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Informing America’s Policy on Illegal Drugs: What We Don’t Know Keeps Hurting Us
(Belenko, 1998; U.S. General Accounting Office, 1997). First, there are enormous variations in eligibility requirements and program characteristics. Second, the U.S. General Accounting Office found that a majority of programs tended to assess recidivism and not relapse or, less frequently, relapse but not recidivism. Third, most of the existing studies are uncontrolled comparisons involving before-after or nonrandomized comparison groups, with the kind of threats to internal validity discussed earlier in this chapter. While many of these studies report reductions in drug use or criminal recidivism, it is notable that neither result clearly emerged in a rigorous study using random assignment to either drug courts or standard probation (Deschenes et al., 1995).
A Proposed Example
There is a clear need for more rigorous experiments on the effects of drug treatment as an alternative or adjunct to criminal justice sanctions. In the committee’s judgment, such experiments are logistically feasible and can be designed to be ethically defensible. Here we offer an example of a possible experiment by way of illustration.
A population of prisoners incarcerated for drug-related crimes could be randomized prior to release from prison. They would be segregated first by drug use category (heroin addicts, cocaine addicts, cocaine/alcohol, cocaine/heroin, etc.). The specific treatments for each category would differ. Subject characteristics to be assessed prior to release would include Addiction Severity Index scores, educational level, prior employment history, marital status, and other risk factors for drug relapse.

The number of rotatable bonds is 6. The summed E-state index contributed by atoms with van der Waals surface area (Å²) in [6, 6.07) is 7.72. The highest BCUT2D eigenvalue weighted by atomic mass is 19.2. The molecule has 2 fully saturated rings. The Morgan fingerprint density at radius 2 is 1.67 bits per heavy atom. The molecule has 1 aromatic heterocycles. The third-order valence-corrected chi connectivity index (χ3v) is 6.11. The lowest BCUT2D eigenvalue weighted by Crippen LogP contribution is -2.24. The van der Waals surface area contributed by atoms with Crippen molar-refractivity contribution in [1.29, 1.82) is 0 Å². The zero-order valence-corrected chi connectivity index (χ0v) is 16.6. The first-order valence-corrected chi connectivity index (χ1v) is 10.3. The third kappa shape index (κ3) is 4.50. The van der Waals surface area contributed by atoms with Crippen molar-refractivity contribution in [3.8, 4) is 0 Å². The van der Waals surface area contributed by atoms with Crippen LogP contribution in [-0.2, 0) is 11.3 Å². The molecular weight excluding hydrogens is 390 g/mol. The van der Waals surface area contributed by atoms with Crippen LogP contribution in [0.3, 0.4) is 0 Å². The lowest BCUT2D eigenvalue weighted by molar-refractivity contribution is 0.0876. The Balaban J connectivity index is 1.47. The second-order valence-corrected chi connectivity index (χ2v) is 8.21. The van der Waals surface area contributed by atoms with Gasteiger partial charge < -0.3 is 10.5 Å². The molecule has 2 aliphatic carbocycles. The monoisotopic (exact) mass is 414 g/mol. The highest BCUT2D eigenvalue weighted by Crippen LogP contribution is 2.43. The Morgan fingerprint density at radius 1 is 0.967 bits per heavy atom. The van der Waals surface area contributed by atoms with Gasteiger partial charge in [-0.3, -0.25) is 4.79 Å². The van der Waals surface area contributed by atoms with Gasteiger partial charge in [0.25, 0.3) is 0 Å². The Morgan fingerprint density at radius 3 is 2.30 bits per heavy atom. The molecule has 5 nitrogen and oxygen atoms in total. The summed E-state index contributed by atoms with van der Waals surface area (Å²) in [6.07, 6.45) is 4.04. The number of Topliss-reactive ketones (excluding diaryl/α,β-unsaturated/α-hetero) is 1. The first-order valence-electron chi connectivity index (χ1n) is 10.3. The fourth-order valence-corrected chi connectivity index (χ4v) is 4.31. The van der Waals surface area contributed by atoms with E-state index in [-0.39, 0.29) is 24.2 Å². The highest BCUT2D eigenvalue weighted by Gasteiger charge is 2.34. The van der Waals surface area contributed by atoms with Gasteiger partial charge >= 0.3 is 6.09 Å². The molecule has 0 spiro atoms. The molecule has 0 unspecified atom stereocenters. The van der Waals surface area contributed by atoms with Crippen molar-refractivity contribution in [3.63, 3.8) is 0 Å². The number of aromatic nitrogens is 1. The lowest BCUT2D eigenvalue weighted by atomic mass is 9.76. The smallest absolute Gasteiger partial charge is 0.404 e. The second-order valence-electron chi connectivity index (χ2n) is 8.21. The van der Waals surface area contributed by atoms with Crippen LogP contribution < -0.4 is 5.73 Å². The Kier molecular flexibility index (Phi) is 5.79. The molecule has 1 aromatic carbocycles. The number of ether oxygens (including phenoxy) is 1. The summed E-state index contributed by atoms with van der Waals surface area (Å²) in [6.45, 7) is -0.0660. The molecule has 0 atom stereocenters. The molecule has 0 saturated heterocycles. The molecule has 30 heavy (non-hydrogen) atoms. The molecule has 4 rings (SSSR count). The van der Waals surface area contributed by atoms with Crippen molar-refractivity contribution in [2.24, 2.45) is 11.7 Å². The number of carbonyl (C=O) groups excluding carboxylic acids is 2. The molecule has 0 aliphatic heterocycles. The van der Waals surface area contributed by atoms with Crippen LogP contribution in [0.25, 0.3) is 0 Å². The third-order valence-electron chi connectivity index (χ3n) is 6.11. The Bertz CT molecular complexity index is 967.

Within each category, one group of subjects would be randomized to follow-up as usual by the parole system with no contact with either treatment or research. Evaluation data at each visit would be obtained by a parole officer. Prisoners would be randomly assigned to one of three groups: (1) standard parole; (2) Treatment A; (3) Treatment B. A patient assigned to Treatment A could refuse treatment and receive standard parole instead, but this patient would remain part of the Treatment A group. Similar procedures would be followed for Treatment B. This is Marvin Zelen’s (1979) randomized consent design.
It is likely that some subjects assigned to standard parole will enter treatment on their own, and some other assigned to groups A or B will refuse treatment; this fact would have to be considered in the data analysis.
Similarly, the predictor variables obtained prior to randomization would have to be assessed, to determine the comparability of the four groups and for use as covariates in analysis of outcome data.